(HealthDay)—Use of antibiotics in early life is not associated with islet or celiac disease (CD) autoimmunity in children at risk for type 1 diabetes (T1D) or CD, according to a study published online Oct. 9 in JAMA Pediatrics.
Kaisa M. Kemppainen, Ph.D., from the University of Florida in Gainesville, and colleagues examined the correlation between early-life antibiotic use and islet or CD autoimmunity in genetically at-risk children prospectively followed up for T1D or CD. Data were included for human leukocyte antigen-genotyped newborns enrolled in a prospective birth cohort: 8,495 children and 6,558 children who were tested for islet and tissue transglutaminase autoantibodies, respectively.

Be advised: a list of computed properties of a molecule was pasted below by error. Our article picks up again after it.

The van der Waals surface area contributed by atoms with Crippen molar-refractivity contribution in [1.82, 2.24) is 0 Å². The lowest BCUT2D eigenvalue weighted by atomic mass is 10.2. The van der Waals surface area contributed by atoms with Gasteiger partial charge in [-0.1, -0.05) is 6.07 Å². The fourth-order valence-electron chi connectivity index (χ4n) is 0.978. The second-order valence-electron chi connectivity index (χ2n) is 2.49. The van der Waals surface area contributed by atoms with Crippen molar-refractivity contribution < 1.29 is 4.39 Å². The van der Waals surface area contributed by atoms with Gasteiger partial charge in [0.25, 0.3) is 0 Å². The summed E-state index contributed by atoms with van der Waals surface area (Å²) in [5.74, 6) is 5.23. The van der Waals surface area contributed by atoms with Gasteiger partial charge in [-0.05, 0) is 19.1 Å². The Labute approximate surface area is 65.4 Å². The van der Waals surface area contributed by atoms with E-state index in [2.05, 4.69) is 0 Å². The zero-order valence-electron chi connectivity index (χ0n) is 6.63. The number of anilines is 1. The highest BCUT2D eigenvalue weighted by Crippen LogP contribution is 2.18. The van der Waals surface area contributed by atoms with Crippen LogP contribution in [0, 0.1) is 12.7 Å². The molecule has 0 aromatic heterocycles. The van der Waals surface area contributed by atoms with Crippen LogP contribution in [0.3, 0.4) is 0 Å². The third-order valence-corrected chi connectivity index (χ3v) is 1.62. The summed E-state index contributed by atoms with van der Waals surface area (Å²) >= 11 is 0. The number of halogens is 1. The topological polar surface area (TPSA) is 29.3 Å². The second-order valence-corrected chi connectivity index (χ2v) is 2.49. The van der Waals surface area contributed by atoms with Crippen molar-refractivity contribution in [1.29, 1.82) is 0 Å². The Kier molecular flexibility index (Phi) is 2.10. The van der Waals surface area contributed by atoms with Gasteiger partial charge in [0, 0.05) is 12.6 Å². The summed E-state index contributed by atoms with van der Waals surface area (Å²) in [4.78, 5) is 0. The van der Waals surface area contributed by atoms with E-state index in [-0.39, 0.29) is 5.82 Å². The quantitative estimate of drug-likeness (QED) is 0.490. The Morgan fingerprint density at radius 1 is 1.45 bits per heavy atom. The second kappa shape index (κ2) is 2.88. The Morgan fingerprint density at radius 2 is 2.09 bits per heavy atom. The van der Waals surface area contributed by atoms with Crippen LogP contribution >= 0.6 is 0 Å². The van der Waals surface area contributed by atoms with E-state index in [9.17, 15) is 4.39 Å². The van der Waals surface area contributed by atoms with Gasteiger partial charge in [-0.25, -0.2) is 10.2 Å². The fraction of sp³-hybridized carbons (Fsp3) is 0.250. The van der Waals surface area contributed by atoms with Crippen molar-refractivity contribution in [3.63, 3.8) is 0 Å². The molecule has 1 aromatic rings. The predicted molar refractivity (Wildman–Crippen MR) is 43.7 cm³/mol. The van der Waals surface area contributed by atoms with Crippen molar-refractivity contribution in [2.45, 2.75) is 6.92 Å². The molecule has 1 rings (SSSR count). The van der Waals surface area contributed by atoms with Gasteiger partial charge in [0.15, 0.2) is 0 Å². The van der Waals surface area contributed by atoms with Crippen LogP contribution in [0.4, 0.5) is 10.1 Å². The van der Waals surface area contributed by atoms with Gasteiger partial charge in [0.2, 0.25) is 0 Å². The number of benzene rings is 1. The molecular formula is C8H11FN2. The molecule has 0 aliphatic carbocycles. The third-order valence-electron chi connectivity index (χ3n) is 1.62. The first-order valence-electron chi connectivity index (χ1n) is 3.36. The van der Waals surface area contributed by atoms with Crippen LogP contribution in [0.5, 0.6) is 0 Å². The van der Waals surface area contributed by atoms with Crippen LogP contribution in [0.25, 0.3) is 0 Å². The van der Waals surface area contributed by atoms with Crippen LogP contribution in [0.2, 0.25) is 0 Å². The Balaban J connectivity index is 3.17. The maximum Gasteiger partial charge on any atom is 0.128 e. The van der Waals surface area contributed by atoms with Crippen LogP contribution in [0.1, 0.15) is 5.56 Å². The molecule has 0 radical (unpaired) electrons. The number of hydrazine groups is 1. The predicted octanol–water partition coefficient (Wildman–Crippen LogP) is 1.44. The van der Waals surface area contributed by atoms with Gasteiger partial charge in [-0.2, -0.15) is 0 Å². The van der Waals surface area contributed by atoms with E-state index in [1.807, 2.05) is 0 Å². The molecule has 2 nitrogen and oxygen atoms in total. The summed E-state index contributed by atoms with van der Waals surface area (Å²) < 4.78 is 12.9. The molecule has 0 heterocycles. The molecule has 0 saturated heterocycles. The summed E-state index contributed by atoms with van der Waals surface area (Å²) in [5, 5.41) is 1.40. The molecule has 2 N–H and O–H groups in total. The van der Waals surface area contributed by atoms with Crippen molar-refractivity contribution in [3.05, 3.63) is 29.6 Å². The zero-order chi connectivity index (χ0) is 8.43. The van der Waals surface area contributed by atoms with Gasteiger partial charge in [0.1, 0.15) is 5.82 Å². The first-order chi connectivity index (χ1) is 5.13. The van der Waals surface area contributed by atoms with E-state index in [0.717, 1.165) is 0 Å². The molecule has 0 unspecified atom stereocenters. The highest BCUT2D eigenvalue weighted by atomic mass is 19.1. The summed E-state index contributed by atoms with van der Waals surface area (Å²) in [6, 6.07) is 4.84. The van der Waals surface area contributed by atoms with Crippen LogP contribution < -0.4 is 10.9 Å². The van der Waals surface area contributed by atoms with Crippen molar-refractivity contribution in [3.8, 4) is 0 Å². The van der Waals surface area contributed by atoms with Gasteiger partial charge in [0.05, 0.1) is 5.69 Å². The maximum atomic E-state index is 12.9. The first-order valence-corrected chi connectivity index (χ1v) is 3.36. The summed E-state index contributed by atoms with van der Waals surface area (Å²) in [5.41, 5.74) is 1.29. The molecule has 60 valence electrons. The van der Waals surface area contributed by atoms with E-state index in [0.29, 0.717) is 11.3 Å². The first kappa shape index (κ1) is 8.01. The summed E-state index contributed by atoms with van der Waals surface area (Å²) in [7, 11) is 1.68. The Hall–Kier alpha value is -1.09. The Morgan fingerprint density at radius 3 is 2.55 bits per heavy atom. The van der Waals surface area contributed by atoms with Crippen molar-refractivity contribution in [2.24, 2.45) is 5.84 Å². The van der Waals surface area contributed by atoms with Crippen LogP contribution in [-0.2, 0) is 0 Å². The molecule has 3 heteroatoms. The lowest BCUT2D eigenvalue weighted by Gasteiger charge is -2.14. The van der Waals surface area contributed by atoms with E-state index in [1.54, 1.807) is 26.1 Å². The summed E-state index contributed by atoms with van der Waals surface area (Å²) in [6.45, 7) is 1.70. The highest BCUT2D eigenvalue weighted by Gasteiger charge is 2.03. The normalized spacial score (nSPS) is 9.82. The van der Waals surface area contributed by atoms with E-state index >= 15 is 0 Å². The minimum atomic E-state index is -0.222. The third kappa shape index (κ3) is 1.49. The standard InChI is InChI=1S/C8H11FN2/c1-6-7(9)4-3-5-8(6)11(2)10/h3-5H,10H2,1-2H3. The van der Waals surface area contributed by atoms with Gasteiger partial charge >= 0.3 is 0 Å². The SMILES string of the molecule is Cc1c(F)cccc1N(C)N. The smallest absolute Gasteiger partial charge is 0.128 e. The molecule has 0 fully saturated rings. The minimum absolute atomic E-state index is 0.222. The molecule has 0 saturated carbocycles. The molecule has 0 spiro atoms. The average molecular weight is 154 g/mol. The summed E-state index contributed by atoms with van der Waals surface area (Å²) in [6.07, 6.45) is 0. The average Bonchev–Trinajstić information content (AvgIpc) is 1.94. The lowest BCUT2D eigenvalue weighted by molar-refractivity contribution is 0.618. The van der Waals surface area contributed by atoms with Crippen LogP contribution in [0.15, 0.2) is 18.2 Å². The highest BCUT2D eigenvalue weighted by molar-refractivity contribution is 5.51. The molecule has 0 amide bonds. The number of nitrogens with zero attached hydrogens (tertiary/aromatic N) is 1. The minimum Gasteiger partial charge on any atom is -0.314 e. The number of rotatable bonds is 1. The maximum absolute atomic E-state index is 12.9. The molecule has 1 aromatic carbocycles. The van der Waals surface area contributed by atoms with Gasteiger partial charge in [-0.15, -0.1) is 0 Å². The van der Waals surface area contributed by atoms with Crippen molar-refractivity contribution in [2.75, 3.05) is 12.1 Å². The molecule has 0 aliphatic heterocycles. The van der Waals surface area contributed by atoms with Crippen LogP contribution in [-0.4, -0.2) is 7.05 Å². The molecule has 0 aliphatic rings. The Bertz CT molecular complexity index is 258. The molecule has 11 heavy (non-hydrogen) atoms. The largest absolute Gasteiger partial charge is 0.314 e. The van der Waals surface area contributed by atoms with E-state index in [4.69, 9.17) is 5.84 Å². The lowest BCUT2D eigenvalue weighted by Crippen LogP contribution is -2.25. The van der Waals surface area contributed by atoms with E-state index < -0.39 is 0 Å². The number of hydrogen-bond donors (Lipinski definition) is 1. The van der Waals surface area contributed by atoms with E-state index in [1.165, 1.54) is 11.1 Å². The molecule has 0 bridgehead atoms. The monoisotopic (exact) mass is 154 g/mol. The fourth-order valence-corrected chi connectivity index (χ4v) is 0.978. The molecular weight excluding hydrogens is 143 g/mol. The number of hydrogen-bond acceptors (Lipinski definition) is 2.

The researchers found that exposure to and frequency of use of any antibiotic assessed in the study in early life or before seroconversion was not associated with the risk of developing islet or CD autoimmunity. There was no correlation for cumulative use of any antibiotic during the first four years of life with the appearance of any autoantibody (hazard ratio, 0.98; 95 percent confidence interval, 0.95 to 1.01), multiple islet autoantibodies (hazard ratio, 0.99; 95 percent confidence interval, 0.95 to 1.03), or transglutaminase autoantibody (hazard ratio, 1; 95 percent confidence interval, 0.98 to 1.02).
“These results suggest that a risk of islet or tissue transglutaminase autoimmunity need not influence the recommendations for clinical use of antibiotics in young children at risk for T1D or CD,” the authors write.
Higher weight in first year may up risk of islet autoimmunity
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